At some point demographics will start to matter. The situation in France is no doubt grave, with youth unemployment at nearly 24 percent. But that pales in comparison to Italy where 39 percent of its young workers don’t have jobs to go to, day in and day out. Older voters determined to keep the establishment intact will begin to die off. In their wake will be a growing majority of voters who are increasingly disenfranchised, disaffected and despondent.
If there’s one lesson Europeans can glean from their allies across the Atlantic, it’s that bullets can be dodged, but not indefinitely. As we are learning the hard way, necessary reforms are challenging to enact. Avoidance, though, will only succeed in feeding anger and despair. The longer the voices of the desperate go unheard, as just so many silently falling trees in the forest, the more piercing their cries will be in the end.
Had it not been for the genius of Thomas Crapper, champion inventor of the water-waste-preventing cistern syphon, Victorians would have been left to make their trek to that malodorous darker place otherwise known as the Out House, or perhaps the crockery pot stashed under the bed for a while longer.
Born in 1836, Crapper was apprenticed to a master plumber at the tender (today) age of 14 and had hung his shingle in Chelsea by his mid-twenties. Such was Crapper’s renown and stellar reputation, that even the Royals themselves were early adopters. The Prince of Wales, later King Edward VII, is the first known to grace the invention with his regal rear. Windsor Castle, Buckingham Palace and Westminster Abbey would be appointed in short order ensuring safe and sanitarily stately relief as the royal “We” traveled from castle to castle.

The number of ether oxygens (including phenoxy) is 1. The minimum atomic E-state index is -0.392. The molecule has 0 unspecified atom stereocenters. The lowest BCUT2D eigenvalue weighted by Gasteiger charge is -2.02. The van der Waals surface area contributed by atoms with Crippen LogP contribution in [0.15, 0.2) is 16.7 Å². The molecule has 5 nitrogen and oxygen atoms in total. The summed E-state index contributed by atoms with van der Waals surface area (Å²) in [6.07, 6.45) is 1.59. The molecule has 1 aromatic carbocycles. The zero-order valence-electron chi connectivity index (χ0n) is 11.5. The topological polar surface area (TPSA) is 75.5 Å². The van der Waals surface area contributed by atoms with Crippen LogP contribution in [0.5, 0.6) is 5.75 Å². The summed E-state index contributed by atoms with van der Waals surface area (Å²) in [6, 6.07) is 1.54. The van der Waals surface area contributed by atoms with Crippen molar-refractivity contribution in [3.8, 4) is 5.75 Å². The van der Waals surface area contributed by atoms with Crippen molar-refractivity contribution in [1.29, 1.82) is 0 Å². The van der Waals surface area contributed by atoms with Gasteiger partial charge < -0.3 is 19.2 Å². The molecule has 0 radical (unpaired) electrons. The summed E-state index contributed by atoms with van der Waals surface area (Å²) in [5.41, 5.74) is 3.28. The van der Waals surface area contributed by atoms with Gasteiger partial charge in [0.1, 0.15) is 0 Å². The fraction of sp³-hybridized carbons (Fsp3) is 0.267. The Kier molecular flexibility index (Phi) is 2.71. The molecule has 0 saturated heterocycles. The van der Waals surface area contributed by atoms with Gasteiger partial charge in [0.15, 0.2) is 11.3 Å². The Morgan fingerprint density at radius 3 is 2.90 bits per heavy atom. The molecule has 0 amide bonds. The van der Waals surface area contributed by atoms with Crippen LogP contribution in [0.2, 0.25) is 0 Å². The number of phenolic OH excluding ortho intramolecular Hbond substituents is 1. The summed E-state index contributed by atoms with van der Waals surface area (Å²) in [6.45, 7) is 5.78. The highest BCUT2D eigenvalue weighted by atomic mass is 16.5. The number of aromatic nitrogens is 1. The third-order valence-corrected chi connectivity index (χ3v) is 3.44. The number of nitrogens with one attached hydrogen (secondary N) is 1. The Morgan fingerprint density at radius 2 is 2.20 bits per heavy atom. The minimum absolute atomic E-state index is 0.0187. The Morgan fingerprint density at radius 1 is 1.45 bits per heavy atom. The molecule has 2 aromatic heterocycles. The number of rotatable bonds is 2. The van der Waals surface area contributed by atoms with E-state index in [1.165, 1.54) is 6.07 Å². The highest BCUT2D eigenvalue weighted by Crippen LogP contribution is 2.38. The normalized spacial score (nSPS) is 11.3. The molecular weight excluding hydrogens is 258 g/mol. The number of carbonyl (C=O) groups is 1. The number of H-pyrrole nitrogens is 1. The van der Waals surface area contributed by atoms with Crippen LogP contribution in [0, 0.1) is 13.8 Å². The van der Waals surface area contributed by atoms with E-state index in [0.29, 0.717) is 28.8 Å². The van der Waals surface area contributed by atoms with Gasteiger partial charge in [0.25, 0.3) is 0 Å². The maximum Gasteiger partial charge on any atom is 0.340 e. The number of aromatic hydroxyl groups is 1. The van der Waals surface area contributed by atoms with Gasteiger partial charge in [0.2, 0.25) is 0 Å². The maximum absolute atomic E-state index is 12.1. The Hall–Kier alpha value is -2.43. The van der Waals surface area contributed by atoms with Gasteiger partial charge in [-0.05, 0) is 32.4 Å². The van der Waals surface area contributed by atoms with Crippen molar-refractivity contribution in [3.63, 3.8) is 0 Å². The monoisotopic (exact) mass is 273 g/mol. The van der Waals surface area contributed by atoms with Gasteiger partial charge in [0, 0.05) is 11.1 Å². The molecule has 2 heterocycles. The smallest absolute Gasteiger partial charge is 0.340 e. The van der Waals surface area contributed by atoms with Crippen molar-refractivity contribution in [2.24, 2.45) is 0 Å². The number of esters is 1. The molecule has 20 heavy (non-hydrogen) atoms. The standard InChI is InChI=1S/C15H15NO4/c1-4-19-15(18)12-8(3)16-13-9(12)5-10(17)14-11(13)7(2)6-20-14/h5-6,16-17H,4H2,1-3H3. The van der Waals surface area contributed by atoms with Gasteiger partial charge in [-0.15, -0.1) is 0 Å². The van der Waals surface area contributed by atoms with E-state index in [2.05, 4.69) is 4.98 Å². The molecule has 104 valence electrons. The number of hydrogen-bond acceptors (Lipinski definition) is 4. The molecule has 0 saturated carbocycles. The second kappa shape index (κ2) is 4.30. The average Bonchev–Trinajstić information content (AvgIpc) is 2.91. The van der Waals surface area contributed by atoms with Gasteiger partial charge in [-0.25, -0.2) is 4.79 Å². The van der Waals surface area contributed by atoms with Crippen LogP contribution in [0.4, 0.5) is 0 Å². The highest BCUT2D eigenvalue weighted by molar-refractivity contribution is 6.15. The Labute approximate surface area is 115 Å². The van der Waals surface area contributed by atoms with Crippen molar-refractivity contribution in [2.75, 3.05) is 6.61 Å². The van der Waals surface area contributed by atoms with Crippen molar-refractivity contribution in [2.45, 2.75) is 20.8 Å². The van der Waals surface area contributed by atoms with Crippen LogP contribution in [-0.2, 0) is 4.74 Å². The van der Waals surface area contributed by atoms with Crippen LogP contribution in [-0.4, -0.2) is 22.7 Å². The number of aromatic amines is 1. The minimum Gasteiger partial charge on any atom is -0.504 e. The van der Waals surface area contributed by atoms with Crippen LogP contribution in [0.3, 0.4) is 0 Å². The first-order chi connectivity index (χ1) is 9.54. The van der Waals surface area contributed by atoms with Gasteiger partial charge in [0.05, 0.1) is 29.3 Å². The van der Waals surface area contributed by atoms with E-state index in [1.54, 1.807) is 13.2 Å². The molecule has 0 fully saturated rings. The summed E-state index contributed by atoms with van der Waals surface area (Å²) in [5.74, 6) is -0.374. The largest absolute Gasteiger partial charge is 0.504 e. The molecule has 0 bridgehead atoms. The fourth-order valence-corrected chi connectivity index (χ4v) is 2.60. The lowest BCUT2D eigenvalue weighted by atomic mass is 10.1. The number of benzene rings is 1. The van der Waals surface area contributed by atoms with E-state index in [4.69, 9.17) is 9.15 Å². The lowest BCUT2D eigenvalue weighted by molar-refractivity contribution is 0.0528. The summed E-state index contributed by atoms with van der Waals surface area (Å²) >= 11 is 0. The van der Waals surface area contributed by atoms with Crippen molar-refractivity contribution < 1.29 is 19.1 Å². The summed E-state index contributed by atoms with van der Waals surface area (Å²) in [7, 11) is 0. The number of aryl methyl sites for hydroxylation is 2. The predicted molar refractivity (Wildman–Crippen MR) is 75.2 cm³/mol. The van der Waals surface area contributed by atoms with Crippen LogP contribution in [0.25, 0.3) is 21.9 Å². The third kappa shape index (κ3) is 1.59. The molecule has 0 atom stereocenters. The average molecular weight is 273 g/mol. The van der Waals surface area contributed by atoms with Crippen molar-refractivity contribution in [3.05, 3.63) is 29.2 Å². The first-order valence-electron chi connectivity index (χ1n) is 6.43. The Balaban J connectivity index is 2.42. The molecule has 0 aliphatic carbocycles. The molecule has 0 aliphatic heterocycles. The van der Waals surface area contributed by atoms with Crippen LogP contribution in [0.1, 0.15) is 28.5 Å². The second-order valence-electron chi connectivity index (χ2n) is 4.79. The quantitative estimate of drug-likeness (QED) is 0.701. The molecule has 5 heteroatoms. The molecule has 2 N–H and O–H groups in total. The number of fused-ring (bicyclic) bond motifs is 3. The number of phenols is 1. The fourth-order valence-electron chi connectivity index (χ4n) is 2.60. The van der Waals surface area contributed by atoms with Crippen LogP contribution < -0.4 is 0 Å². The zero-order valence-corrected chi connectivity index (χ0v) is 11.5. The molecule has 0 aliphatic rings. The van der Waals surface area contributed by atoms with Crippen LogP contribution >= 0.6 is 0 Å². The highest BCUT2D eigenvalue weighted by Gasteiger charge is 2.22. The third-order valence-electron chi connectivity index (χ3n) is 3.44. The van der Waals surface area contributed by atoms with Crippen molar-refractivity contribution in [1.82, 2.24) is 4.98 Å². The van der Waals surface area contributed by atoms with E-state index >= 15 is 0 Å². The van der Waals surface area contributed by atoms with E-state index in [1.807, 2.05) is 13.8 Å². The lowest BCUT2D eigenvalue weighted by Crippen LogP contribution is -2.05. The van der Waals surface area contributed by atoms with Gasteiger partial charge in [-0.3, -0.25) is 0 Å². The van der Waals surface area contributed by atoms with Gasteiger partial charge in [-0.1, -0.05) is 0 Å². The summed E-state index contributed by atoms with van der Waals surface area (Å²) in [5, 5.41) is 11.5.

Of course, it took rude Americans to nick his last name, giving future generations of boisterous boys endless joy at having a humorous potty word to reference the potty. Crapper took great pride in publicly peddling his patented products. Legend has it prim British ladies would faint upon happening upon his Marlborough Road shop, such was the shock at the sight of this and that model of the technological wonder behind huge pane glass windows.
By our very nature, we are nothing if not imperfect, Crapper included. One of his innovative inventions fell flat, or better put, jumped too high. It would seem his spring-loaded loo seat, which leapt upwards as derrieres ascended, automating flushing in the process, was too ill-conceived and thus ill-fated, to be purveyed after all.
No one likes a rude slap on the bottom, bond market investors especially. Perhaps that’s why there’s such irritability among traders who prefer clarity above all, even as bond yields flash danger ahead. Just a guess here but all that angst could reflect concerns about a different sort of plumber, of the central banker ilk.
It’s no secret the plumbers at the Federal Reserve are feverishly at work devising a way to unwind their $4.5 trillion war chest of a balance sheet. Officials claim their carefully devised maneuvers will nary elicit an inkling of a disturbance in the markets they’ve coddled all these years with billions of dollars of purchases, month-in, month-out. But one must wonder, at the timing, at the ostensive optics, if nothing else.
Fed Chair Janet Yellen insists that economic recoveries do not die of old age. But why chance it? Unless, that is, the motivations of shrinkage are less than magnanimous and dare one say, immoral.
Consider the Fed’s Commander in Chief herself. Back in December 2011, then Vice Chair Yellen pushed back against the majority of those on the Federal Open Market Committee (FOMC). The time was ripe for more cowbell. She argued that “a compelling case for further policy accommodation” could be made despite visible green shoots in the labor market and business spending. The consummate dove, she added that while they were at it, why not commit to the Fed sitting on its hands until late 2014 from what was then mid-2013?
Why yes, since you raise the subject, a presidential election was indeed a matter of months away.
Take a step back further in time if you will, to August 2011. Though it is maintained that the subject of politics at FOMC meetings is unseemly, as religion is to cocktail parties, the upcoming election was too front and center to ignore given the subject of debate among committee members.